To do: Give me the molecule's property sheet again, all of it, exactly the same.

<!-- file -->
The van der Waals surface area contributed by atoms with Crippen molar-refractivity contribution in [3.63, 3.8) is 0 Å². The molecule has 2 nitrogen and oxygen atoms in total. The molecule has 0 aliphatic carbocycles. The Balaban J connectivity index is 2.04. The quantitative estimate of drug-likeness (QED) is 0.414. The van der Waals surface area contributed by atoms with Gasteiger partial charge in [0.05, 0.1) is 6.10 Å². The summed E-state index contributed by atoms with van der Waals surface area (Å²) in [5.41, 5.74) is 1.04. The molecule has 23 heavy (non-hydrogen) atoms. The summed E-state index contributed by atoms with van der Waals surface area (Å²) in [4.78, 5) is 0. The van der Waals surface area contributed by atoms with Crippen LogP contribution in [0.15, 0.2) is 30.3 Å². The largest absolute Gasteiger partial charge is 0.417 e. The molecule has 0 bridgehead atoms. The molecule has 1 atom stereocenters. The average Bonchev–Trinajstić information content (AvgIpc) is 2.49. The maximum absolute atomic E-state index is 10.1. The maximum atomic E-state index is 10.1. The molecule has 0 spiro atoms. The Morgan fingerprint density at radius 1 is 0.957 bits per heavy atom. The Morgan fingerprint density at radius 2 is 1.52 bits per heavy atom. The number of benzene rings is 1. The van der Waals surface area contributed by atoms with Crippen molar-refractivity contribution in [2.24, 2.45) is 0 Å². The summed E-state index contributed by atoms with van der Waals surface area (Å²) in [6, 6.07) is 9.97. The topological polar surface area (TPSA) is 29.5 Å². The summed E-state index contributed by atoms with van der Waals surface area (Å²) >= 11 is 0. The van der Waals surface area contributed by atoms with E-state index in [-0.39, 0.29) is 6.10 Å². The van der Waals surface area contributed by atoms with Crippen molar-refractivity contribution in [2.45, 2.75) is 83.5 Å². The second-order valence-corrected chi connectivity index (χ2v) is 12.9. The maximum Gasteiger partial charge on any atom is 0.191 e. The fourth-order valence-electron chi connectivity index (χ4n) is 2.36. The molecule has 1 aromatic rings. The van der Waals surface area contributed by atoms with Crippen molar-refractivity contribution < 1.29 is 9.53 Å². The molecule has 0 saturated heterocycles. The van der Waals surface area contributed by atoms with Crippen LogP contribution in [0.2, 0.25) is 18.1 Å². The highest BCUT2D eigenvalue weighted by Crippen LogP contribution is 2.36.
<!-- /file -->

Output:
The van der Waals surface area contributed by atoms with Crippen molar-refractivity contribution in [3.63, 3.8) is 0 Å². The molecule has 2 nitrogen and oxygen atoms in total. The molecule has 0 aliphatic carbocycles. The Balaban J connectivity index is 2.04. The quantitative estimate of drug-likeness (QED) is 0.414. The van der Waals surface area contributed by atoms with Gasteiger partial charge in [0.05, 0.1) is 6.10 Å². The summed E-state index contributed by atoms with van der Waals surface area (Å²) in [5.41, 5.74) is 1.04. The molecule has 23 heavy (non-hydrogen) atoms. The summed E-state index contributed by atoms with van der Waals surface area (Å²) in [4.78, 5) is 0. The van der Waals surface area contributed by atoms with Crippen LogP contribution in [0.15, 0.2) is 30.3 Å². The largest absolute Gasteiger partial charge is 0.417 e. The molecule has 0 bridgehead atoms. The molecule has 1 atom stereocenters. The average Bonchev–Trinajstić information content (AvgIpc) is 2.49. The maximum absolute atomic E-state index is 10.1. The maximum atomic E-state index is 10.1. The molecule has 0 spiro atoms. The Morgan fingerprint density at radius 1 is 0.957 bits per heavy atom. The Morgan fingerprint density at radius 2 is 1.52 bits per heavy atom. The number of benzene rings is 1. The van der Waals surface area contributed by atoms with Crippen molar-refractivity contribution in [2.24, 2.45) is 0 Å². The summed E-state index contributed by atoms with van der Waals surface area (Å²) in [6, 6.07) is 9.97. The topological polar surface area (TPSA) is 29.5 Å². The summed E-state index contributed by atoms with van der Waals surface area (Å²) >= 11 is 0. The van der Waals surface area contributed by atoms with E-state index in [-0.39, 0.29) is 6.10 Å². The van der Waals surface area contributed by atoms with Crippen molar-refractivity contribution in [2.45, 2.75) is 83.5 Å². The second-order valence-corrected chi connectivity index (χ2v) is 12.9. The maximum Gasteiger partial charge on any atom is 0.191 e. The fourth-order valence-electron chi connectivity index (χ4n) is 2.36. The molecule has 1 aromatic rings. The van der Waals surface area contributed by atoms with Crippen molar-refractivity contribution < 1.29 is 9.53 Å². The molecule has 0 saturated heterocycles. The van der Waals surface area contributed by atoms with Crippen LogP contribution in [0.2, 0.25) is 18.1 Å². The highest BCUT2D eigenvalue weighted by Crippen LogP contribution is 2.36.